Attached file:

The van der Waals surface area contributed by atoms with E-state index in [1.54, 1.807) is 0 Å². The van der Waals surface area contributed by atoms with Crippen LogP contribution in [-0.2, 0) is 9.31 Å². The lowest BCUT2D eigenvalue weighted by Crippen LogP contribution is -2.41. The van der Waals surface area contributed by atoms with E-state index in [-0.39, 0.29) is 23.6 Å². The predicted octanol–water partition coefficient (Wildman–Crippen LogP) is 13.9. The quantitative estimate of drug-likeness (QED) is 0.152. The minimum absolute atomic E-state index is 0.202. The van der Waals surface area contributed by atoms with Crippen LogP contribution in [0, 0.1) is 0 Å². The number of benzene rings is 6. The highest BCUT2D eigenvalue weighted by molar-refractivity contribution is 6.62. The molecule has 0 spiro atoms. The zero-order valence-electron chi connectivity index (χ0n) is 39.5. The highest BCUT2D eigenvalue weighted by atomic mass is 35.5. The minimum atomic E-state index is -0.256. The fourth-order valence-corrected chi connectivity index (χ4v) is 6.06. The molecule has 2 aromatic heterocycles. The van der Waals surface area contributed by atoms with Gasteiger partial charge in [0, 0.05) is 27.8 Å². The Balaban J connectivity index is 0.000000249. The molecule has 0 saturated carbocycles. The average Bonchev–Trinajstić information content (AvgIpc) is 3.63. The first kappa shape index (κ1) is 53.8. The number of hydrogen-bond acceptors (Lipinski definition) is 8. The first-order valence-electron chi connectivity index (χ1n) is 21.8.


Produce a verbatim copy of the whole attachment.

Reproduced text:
The van der Waals surface area contributed by atoms with E-state index in [1.54, 1.807) is 0 Å². The van der Waals surface area contributed by atoms with Crippen LogP contribution in [-0.2, 0) is 9.31 Å². The lowest BCUT2D eigenvalue weighted by Crippen LogP contribution is -2.41. The van der Waals surface area contributed by atoms with E-state index in [-0.39, 0.29) is 23.6 Å². The predicted octanol–water partition coefficient (Wildman–Crippen LogP) is 13.9. The quantitative estimate of drug-likeness (QED) is 0.152. The minimum absolute atomic E-state index is 0.202. The van der Waals surface area contributed by atoms with Crippen LogP contribution in [0, 0.1) is 0 Å². The number of benzene rings is 6. The highest BCUT2D eigenvalue weighted by molar-refractivity contribution is 6.62. The molecule has 0 spiro atoms. The zero-order valence-electron chi connectivity index (χ0n) is 39.5. The highest BCUT2D eigenvalue weighted by atomic mass is 35.5. The minimum atomic E-state index is -0.256. The fourth-order valence-corrected chi connectivity index (χ4v) is 6.06. The molecule has 2 aromatic heterocycles. The van der Waals surface area contributed by atoms with Gasteiger partial charge in [0, 0.05) is 27.8 Å². The Balaban J connectivity index is 0.000000249. The molecule has 0 saturated carbocycles. The average Bonchev–Trinajstić information content (AvgIpc) is 3.63. The first kappa shape index (κ1) is 53.8. The number of hydrogen-bond acceptors (Lipinski definition) is 8. The first-order valence-electron chi connectivity index (χ1n) is 21.8.